Five key battles that Chelsea must win to have a chance against Real Madrid

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Chelsea face an uphill battle in the Bernabeu tonight - but could there still be some hope of a stunning victory?

Frank Lampard faces one hell of an uphill battle tonight. The Chelsea caretaker manager leads his charges into the fray against a Real Madrid team who have made the Champions League their own, winning five of the last nine editions of Europe’s premier club competition. They have quality across the pitch, a manager who has already won the trophy four times, and Chelsea are, with the best will in the world, not having a great season.

But Chelsea do have a chance, even if it’s more of a faint hint of a whispered prayer than anything else. We’ve picked out five key battles that Lampard’s men must win if they want to pull off a colossal upset and stay on track for an unlikely trophy in a dreadful season. Get these right, and maybe, just maybe…

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Chelsea’s forwards v Real’s centre-halves

If Lampard has been studying the tape of Real’s 3-2 defeat to Villarreal at the weekend, he’ll have noticed that Real’s formidable centre-halves do have weaknesses. They won’t be beaten in the air easily – not that Chelsea are likely to fling too many high balls in to their non-existent strikers – and their positional discipline means that they don’t give up many chances in the box, but there are gaps left between the centre-backs and the holding midfielder to exploit, which Samuel Chukwueze did to devastating effect on Saturday, twice finding gaps in front of David Alaba and Antonio Rudiger and using those half-yards to lash home and take three points away from the Bernabeu.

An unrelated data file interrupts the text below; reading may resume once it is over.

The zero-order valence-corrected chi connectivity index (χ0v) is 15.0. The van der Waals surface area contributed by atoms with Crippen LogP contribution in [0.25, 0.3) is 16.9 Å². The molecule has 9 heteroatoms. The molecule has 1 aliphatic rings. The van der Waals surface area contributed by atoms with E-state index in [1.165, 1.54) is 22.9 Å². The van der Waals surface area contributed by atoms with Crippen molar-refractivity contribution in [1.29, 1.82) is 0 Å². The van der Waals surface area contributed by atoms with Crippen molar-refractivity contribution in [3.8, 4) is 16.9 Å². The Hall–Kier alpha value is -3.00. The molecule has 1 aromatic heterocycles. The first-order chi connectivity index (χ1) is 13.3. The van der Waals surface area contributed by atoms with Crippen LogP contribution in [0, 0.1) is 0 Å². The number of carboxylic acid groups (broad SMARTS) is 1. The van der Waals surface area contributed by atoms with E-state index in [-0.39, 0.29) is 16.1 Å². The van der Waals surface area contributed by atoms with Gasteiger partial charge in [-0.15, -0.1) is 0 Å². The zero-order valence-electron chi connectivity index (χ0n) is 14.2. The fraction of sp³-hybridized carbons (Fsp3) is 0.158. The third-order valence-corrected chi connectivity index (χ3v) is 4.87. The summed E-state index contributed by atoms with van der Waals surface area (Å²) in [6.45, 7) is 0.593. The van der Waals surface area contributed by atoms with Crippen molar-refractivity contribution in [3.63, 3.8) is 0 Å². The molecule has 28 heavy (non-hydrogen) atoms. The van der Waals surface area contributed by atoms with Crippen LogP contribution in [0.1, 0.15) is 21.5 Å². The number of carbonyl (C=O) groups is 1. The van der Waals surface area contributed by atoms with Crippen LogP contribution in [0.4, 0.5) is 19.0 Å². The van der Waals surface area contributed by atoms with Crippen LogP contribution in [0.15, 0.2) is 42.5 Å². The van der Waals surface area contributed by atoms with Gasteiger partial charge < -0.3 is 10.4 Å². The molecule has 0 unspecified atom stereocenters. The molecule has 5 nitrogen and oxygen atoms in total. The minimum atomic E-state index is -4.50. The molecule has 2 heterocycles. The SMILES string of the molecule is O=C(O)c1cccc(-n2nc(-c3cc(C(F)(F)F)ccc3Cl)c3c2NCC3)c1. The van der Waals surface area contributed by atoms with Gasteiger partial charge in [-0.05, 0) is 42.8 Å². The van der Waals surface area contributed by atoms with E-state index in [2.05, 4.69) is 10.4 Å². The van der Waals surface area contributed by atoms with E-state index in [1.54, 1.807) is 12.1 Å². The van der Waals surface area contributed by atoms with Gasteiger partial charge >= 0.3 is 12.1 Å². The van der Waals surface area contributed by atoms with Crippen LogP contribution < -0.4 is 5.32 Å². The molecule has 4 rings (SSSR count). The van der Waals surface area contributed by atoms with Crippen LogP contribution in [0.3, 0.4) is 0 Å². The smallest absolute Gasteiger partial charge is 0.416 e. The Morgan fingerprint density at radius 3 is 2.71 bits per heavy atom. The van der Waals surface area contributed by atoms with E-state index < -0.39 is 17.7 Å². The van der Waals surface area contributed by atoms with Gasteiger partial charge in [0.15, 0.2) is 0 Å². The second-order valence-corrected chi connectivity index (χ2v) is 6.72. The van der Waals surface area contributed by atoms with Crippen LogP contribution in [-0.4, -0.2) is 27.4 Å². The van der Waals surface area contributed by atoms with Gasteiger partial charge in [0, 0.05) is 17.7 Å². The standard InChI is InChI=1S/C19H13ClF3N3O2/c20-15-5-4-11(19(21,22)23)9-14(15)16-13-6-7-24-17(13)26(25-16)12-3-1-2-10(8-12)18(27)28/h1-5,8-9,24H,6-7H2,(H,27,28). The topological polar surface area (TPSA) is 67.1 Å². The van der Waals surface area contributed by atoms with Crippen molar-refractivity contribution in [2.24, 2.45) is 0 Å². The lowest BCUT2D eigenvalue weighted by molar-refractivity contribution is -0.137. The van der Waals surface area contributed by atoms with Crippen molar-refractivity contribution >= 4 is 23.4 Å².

This, then, is a time when Kai Havertz might be well-suited to the task at hand, and when players like Joao Felix and Mason Mount, adept at identifying half-spaces, can shine. Trying to break down Real’s back line with through balls past the last man is unlikely to be fruitful, but if they can either use Havertz as a false nine or ask the German to occupy the central defence and create room for onrushing inside forwards or attacking midfielders, Chelsea might be able to create the same half-chances that Villarreal did. The problem, of course, is that none of Chelsea’s players are exhibiting the confidence or form in front of goal that Chukwueze did…

Kai Havertz finding form will be key if Chelsea are to have a chance in the BernabeuKai Havertz finding form will be key if Chelsea are to have a chance in the Bernabeu
Kai Havertz finding form will be key if Chelsea are to have a chance in the Bernabeu | AFP via Getty Images

The wide-men v Real’s left-back

While Real Madrid are certainly a better team than Chelsea at this moment in time, there’s also no doubt that this is not the utterly dominant Real team of some recent seasons. They do have weaknesses, they are well behind Barcelona in the title race, and they do have a glaring problem at full-back.

With Ferland Mendy injured, Real have either utilised Eduardo Camavinga or Nacho out of position on the left-hand side, and Nacho in particular has shown he can be gotten at, with only a 37.5% tackle completion rate this campaign. Camavinga, who is more likely to start given that he was rested at the weekend, has a 34.8% completion rate and has been dribbled past nearly twice per game on average. A fine player and a fierce competitor, but also something of a fish out of water in his current position.

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So how can Chelsea exploit that problem? Given that the other issue Real have is those gaps between the lines, that suggests that a move to 3-4-3 with wing-backs pushing up is the way to go from an attacking standpoint. There will be chances for Reece James – or, perhaps, a more attacking-minded player asked to glue himself to the wing – to make hay down the right flank, and that’s by far the most glaring hole in Real’s defence. The key, of course, will be taking advantage of that flaw without leaving themselves vulnerable at the back.

Reece James v Vinicius Junior